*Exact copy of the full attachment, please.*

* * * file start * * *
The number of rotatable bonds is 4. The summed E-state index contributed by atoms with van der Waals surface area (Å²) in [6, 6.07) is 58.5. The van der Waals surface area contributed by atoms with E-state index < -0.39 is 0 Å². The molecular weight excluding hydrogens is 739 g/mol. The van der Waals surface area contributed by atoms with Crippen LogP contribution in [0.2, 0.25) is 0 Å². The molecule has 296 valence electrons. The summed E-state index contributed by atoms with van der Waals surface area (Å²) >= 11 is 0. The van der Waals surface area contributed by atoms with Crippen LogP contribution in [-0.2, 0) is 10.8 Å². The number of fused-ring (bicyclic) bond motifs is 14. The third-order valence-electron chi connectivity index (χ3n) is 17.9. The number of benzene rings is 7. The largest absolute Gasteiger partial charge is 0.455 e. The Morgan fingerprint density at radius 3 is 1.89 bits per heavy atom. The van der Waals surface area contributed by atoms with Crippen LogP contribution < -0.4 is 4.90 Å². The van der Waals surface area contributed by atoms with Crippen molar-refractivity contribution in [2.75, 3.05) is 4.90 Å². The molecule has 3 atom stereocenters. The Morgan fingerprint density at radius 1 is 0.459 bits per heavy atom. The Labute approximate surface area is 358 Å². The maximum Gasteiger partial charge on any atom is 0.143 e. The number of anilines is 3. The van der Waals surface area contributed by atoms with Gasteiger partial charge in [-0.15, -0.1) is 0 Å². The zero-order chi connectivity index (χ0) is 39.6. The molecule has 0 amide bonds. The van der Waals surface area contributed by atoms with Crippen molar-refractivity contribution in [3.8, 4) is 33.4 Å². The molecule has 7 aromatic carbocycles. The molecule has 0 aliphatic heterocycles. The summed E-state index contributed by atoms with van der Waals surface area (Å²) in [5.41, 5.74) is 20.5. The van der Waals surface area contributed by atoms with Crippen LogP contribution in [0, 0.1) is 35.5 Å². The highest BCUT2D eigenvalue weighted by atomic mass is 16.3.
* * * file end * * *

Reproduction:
The number of rotatable bonds is 4. The summed E-state index contributed by atoms with van der Waals surface area (Å²) in [6, 6.07) is 58.5. The van der Waals surface area contributed by atoms with E-state index < -0.39 is 0 Å². The molecular weight excluding hydrogens is 739 g/mol. The van der Waals surface area contributed by atoms with Crippen LogP contribution in [0.2, 0.25) is 0 Å². The molecule has 296 valence electrons. The summed E-state index contributed by atoms with van der Waals surface area (Å²) >= 11 is 0. The van der Waals surface area contributed by atoms with Crippen LogP contribution in [-0.2, 0) is 10.8 Å². The number of fused-ring (bicyclic) bond motifs is 14. The third-order valence-electron chi connectivity index (χ3n) is 17.9. The number of benzene rings is 7. The largest absolute Gasteiger partial charge is 0.455 e. The Morgan fingerprint density at radius 3 is 1.89 bits per heavy atom. The van der Waals surface area contributed by atoms with Crippen LogP contribution < -0.4 is 4.90 Å². The van der Waals surface area contributed by atoms with Crippen molar-refractivity contribution in [2.75, 3.05) is 4.90 Å². The molecule has 3 atom stereocenters. The Morgan fingerprint density at radius 1 is 0.459 bits per heavy atom. The Labute approximate surface area is 358 Å². The maximum Gasteiger partial charge on any atom is 0.143 e. The number of anilines is 3. The van der Waals surface area contributed by atoms with Gasteiger partial charge in [-0.15, -0.1) is 0 Å². The zero-order chi connectivity index (χ0) is 39.6. The molecule has 0 amide bonds. The van der Waals surface area contributed by atoms with Crippen molar-refractivity contribution in [3.8, 4) is 33.4 Å². The molecule has 7 aromatic carbocycles. The molecule has 0 aliphatic heterocycles. The summed E-state index contributed by atoms with van der Waals surface area (Å²) in [5.41, 5.74) is 20.5. The van der Waals surface area contributed by atoms with Crippen LogP contribution in [0, 0.1) is 35.5 Å². The highest BCUT2D eigenvalue weighted by atomic mass is 16.3.